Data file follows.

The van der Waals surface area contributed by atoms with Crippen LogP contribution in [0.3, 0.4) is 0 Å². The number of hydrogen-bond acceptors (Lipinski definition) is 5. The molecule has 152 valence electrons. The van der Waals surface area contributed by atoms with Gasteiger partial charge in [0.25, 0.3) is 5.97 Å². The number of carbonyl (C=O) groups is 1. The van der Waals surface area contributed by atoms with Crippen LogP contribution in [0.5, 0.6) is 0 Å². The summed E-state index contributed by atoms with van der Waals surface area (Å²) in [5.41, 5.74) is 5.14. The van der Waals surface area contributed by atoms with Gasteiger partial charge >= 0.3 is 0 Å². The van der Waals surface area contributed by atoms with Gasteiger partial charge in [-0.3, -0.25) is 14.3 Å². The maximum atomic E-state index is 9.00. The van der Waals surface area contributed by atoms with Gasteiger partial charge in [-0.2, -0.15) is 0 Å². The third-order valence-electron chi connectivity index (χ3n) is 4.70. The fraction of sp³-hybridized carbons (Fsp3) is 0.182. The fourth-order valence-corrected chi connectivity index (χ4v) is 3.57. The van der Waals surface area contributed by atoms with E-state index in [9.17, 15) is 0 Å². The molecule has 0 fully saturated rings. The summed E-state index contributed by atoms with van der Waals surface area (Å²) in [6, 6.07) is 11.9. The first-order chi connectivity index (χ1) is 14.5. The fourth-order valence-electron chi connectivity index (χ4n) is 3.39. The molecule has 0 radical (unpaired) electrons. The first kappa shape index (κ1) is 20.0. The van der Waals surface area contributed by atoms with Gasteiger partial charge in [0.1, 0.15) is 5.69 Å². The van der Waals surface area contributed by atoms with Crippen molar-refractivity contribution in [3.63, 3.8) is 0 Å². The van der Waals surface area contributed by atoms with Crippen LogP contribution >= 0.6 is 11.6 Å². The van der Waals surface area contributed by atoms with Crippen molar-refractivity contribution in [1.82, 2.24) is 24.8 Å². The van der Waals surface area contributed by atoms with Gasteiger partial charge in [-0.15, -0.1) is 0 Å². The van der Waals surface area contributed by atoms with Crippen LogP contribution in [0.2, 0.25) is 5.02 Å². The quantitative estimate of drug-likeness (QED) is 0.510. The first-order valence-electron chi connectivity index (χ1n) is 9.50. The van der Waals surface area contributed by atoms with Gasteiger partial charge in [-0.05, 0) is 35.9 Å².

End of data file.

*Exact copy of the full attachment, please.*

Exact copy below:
The van der Waals surface area contributed by atoms with Crippen LogP contribution in [0.3, 0.4) is 0 Å². The number of hydrogen-bond acceptors (Lipinski definition) is 5. The molecule has 152 valence electrons. The van der Waals surface area contributed by atoms with Gasteiger partial charge in [0.25, 0.3) is 5.97 Å². The number of carbonyl (C=O) groups is 1. The van der Waals surface area contributed by atoms with Crippen LogP contribution in [0.5, 0.6) is 0 Å². The summed E-state index contributed by atoms with van der Waals surface area (Å²) in [5.41, 5.74) is 5.14. The van der Waals surface area contributed by atoms with Gasteiger partial charge >= 0.3 is 0 Å². The van der Waals surface area contributed by atoms with Gasteiger partial charge in [-0.3, -0.25) is 14.3 Å². The maximum atomic E-state index is 9.00. The van der Waals surface area contributed by atoms with Gasteiger partial charge in [-0.2, -0.15) is 0 Å². The third-order valence-electron chi connectivity index (χ3n) is 4.70. The fraction of sp³-hybridized carbons (Fsp3) is 0.182. The fourth-order valence-corrected chi connectivity index (χ4v) is 3.57. The van der Waals surface area contributed by atoms with E-state index in [9.17, 15) is 0 Å². The molecule has 0 fully saturated rings. The summed E-state index contributed by atoms with van der Waals surface area (Å²) in [6, 6.07) is 11.9. The first-order chi connectivity index (χ1) is 14.5. The fourth-order valence-electron chi connectivity index (χ4n) is 3.39. The molecule has 0 radical (unpaired) electrons. The first kappa shape index (κ1) is 20.0. The van der Waals surface area contributed by atoms with Gasteiger partial charge in [0.1, 0.15) is 5.69 Å². The van der Waals surface area contributed by atoms with Crippen molar-refractivity contribution in [3.63, 3.8) is 0 Å². The van der Waals surface area contributed by atoms with Crippen LogP contribution >= 0.6 is 11.6 Å². The van der Waals surface area contributed by atoms with Crippen molar-refractivity contribution in [1.82, 2.24) is 24.8 Å². The van der Waals surface area contributed by atoms with Gasteiger partial charge in [-0.15, -0.1) is 0 Å². The van der Waals surface area contributed by atoms with Crippen LogP contribution in [0.2, 0.25) is 5.02 Å². The quantitative estimate of drug-likeness (QED) is 0.510. The first-order valence-electron chi connectivity index (χ1n) is 9.50. The van der Waals surface area contributed by atoms with Gasteiger partial charge in [-0.05, 0) is 35.9 Å².